Let’s Be SMaRT About Waste
Resource Recovery Australia is excited to announce our partnership with the UNSW Sustainable Materials and Research Technology Centre (SMaRT), as the latest member of their Green Manufacturing Hub.
Nine months ago RRA’s John Weate, Sarah Chisholm and Andrew Douglas undertook a fantastic tour of the SMaRT Centre, including recently installed equipment that is supporting SMaRT to become a world leader in creative, new recycling solutions.
Prof. Veena Sahajwalla, Director of the SMaRT Centre, and her team provided an introduction to the work of the Centre and how RRA and Soft Landing might be able to collaborate with them moving forward.
So, what exactly is going on at the SMaRT Centre?
Well, imagine if we could derive many of the raw materials and resources our industries need from waste? Instead of viewing waste as a growing global burden, we could reap huge cost and environmental savings by ‘mining’ the world’s landfills and waste stockpiles.
Led by ARC Laureate Prof Veena Sahajwalla, the SMaRT Centre is doing just that. In the process the Centre is revolutionising recycling science to provide previously unimaginable solutions for complex, problematic and even toxic waste stockpiles that are building up in our environment, in Australia and worldwide.
It’s called ‘green manufacturing’ because waste is directed back into industries as a valuable input, saving money and reducing pressure on both virgin resources and landfills. The underlying principle is ‘waste to value’. That is, nothing is ever wasted.
Unlike conventional recycling that, for example, turns glass back into more glass, Professor Sahajwalla is investigating waste at its elemental level. The world’s waste mountains are packed with useful elements like carbon, hydrogen, silicon and metals. By using precisely calibrated high temperature reactions, and establishing the new science that underpins them, waste can be transformed in the production of previously unimaginable value-added materials and products. See the SMaRT Centre website: http://www.smart.unsw.edu.au/
For example, Professor Sahajwalla’s internationally renowned ‘green steelmaking’ process has been commercialised in Australia and internationally; transforming over two million used tyres to date in Australia alone. Recently, Professor Sahajwalla unveiled a new process to safely transform toxic e-waste into valuable metal alloys, a unique solution to one of the world’s fastest growing and most challenging waste burdens. Likewise, complex wastes like laminated, colour and heat treated glass, fabrics, plastics and even construction waste are being turned into cost-effective, high quality new products ideal for interior fit-outs, building and even furniture.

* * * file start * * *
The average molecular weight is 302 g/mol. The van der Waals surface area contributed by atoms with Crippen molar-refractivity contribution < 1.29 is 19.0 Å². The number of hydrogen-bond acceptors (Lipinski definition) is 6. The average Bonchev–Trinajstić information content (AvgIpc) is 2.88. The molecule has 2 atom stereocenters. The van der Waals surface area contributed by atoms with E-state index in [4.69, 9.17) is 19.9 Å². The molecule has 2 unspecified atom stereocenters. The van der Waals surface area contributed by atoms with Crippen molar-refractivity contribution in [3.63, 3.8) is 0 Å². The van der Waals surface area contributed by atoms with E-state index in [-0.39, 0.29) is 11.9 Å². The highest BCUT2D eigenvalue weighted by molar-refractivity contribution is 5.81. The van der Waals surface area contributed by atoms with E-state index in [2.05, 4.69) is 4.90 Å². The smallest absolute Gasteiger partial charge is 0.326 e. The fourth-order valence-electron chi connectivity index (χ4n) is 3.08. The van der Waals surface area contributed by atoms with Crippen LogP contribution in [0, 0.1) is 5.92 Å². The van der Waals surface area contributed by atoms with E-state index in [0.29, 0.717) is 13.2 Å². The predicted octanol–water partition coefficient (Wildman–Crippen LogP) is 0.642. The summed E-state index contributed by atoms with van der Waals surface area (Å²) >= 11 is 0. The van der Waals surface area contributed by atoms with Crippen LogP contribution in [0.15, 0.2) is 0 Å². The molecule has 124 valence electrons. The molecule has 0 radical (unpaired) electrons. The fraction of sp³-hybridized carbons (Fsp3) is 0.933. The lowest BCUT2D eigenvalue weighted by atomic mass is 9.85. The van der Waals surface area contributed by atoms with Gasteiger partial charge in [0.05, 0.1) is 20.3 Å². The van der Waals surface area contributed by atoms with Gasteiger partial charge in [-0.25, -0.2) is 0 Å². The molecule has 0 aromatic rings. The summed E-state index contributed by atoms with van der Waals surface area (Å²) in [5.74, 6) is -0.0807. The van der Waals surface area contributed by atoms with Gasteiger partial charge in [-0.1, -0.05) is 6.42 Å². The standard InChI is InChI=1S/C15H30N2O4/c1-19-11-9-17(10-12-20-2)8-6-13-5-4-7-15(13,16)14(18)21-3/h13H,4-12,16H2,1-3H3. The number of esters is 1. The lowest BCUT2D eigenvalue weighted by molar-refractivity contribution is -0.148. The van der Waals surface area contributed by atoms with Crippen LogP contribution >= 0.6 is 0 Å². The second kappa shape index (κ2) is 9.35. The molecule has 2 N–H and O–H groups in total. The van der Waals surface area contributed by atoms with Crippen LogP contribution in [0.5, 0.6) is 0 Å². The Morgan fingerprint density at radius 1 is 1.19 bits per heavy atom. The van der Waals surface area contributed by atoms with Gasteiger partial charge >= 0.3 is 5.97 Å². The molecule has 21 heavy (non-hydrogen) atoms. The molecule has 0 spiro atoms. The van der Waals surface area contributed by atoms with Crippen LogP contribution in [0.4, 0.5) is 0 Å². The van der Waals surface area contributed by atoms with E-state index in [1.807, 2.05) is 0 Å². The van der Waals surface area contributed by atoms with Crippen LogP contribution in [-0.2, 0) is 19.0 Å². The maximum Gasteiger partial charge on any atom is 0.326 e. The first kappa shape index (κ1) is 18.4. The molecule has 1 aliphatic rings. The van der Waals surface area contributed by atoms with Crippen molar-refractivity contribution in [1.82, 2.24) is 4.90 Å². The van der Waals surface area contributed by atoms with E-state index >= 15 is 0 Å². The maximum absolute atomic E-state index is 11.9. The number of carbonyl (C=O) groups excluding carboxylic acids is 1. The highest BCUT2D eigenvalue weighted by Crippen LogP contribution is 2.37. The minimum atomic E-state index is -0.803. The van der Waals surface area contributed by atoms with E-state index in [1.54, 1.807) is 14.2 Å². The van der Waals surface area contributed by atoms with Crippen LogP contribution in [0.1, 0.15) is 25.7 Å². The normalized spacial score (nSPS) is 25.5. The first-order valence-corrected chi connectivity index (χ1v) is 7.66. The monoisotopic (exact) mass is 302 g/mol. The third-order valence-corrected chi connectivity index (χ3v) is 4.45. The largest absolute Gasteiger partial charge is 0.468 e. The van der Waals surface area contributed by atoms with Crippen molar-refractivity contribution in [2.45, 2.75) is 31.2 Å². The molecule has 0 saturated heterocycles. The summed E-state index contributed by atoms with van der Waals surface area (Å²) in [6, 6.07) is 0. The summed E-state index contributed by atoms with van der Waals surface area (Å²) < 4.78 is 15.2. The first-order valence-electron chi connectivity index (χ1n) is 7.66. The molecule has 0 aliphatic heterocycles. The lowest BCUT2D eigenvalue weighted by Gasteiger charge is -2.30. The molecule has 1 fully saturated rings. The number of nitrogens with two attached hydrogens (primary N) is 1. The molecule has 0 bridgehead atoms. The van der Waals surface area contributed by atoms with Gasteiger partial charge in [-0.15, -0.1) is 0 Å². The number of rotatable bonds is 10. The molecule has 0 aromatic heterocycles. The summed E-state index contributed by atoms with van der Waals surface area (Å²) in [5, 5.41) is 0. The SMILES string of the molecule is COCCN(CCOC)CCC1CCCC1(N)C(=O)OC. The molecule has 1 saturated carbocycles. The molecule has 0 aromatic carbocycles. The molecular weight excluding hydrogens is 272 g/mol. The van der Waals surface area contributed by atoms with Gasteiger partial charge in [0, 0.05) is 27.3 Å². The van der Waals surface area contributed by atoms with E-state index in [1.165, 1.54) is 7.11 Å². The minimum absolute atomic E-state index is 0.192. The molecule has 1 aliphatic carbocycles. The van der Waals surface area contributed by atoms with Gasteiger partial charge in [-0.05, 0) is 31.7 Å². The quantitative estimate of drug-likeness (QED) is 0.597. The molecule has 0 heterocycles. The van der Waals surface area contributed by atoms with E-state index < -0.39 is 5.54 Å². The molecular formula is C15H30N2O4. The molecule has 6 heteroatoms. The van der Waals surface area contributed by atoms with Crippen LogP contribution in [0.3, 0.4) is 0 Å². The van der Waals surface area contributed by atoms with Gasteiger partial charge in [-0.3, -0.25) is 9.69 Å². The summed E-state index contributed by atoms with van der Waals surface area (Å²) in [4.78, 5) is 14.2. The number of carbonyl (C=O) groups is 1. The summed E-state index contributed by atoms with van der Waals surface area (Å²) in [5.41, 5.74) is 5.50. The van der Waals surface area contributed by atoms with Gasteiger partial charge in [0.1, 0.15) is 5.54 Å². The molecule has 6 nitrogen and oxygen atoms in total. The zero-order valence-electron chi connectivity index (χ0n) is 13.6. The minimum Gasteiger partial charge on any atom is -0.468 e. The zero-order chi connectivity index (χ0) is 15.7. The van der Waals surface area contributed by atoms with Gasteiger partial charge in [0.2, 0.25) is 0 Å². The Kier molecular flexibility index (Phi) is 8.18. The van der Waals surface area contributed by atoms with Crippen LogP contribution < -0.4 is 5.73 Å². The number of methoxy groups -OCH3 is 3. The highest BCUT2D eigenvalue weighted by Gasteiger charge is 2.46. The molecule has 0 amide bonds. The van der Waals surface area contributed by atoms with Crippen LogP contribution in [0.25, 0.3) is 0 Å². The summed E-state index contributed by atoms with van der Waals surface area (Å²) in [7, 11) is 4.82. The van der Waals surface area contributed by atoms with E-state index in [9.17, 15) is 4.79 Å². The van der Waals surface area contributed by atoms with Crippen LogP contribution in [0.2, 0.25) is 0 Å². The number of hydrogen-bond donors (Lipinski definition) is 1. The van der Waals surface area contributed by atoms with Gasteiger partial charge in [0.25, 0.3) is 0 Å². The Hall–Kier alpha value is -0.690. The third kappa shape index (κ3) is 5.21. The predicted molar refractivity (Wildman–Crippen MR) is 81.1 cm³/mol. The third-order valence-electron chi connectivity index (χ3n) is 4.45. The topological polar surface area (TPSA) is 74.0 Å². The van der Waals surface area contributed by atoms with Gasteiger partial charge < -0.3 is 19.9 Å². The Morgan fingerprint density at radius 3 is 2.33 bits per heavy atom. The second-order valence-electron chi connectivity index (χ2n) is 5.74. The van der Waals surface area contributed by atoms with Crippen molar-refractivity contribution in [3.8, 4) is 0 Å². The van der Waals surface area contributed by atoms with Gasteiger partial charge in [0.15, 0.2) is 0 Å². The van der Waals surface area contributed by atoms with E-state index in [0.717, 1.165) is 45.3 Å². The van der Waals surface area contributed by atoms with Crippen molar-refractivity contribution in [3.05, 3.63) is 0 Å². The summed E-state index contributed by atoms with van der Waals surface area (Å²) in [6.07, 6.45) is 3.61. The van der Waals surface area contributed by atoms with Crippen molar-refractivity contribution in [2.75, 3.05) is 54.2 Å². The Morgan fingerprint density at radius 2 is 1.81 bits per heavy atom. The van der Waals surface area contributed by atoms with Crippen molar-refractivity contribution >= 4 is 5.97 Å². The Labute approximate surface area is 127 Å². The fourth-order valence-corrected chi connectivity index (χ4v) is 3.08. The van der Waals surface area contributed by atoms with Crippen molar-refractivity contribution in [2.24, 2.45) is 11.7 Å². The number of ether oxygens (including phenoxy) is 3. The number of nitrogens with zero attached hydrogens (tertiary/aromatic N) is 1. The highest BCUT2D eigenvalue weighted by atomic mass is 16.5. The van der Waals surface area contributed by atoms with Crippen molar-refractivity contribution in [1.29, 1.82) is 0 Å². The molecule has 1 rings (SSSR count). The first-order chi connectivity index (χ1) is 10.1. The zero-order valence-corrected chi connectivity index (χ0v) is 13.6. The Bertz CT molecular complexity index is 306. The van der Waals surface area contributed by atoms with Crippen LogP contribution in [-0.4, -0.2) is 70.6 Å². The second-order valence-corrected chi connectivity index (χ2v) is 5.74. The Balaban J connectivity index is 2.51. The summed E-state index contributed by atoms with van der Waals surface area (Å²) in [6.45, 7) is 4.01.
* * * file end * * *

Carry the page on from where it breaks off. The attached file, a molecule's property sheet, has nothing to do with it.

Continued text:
The SMaRT Centre’s ‘micro factory’ model means waste solutions are specifically designed for small scale businesses, or even mobile facilities, so that waste can be transformed into value added products locally, creating new jobs and income streams for any community. We are extremely excited that the first micro-factory, outside UNSW, is being investigated by one of RRA’s sites.
“We are very excited to be able to work with a social enterprise like RRA because this way we can ensure our solutions deliver the greatest possible benefits to the community” — Professor Sahajwalla
Over the past year, the SMaRT Centre worked with MIDWASTE Regional Waste Forum and RRA in a unique research partnership to investigate solutions for some 4,300 tonnes of combined metal and plastic waste that arrives at landfills every year in the Mid North Coast of NSW alone!
This is a tremendous amount of waste that could be converted into value-added resources and products, boosting economic development and reducing environmental impact. The key is collaboration. RRA provided household waste — a mix of metal and plastic — from our site in Tuncurry. SMaRT then investigated the possibilities of using high temperature transformations to turn our rubbish into valuable metallic alloys. As a result, an entirely new process for producing metallic alloys was created.
Investing in this kind of research and development can provide a new opportunity for local councils to save money and clean up their local environment (the NSW Waste Levy is $135.70 per tonne in metropolitan areas like Sydney, and $78.20 per tonne in regional areas like the Mid North Coast). With waste, we can create new materials for new products, without needing to mine or extract virgin materials in the process.
This is a big deal!
Following the success of our recent project for MIDWASTE, and with the acquisition of Soft Landing mattress recycling last year, RRA has signed up with the SMaRT Centre’s Green Manufacturing Hub to further collaborate on their latest research projects.
In 2017, we will begin investigating all the materials and components of the mattress retrieved at our Soft Landing facilities. Soft Landing already has a diversion rate of up to 90%, depending on the mattress, but we recognise that more can always be done. We are keen achieve 100%!
Our new project with SMaRT will focus on transforming latex and textiles into ‘green materials’ ready to be used in new manufacturing processes.
The SMaRT Centre’s determination to ‘add value’ fits perfectly with both Resource Recovery Australia and Soft Landing’s ideals. Whether it refers to the people we seek to support by providing quality jobs and training, or our ability to divert resources from the waste stream and transform them into value-added resources — our principle is to value-add at every step of the way.
These are exciting times and we are thrilled to be working with such a great initiative comprising such intelligent and collaborative partners.
Stay tuned for the materials of a cleaner future!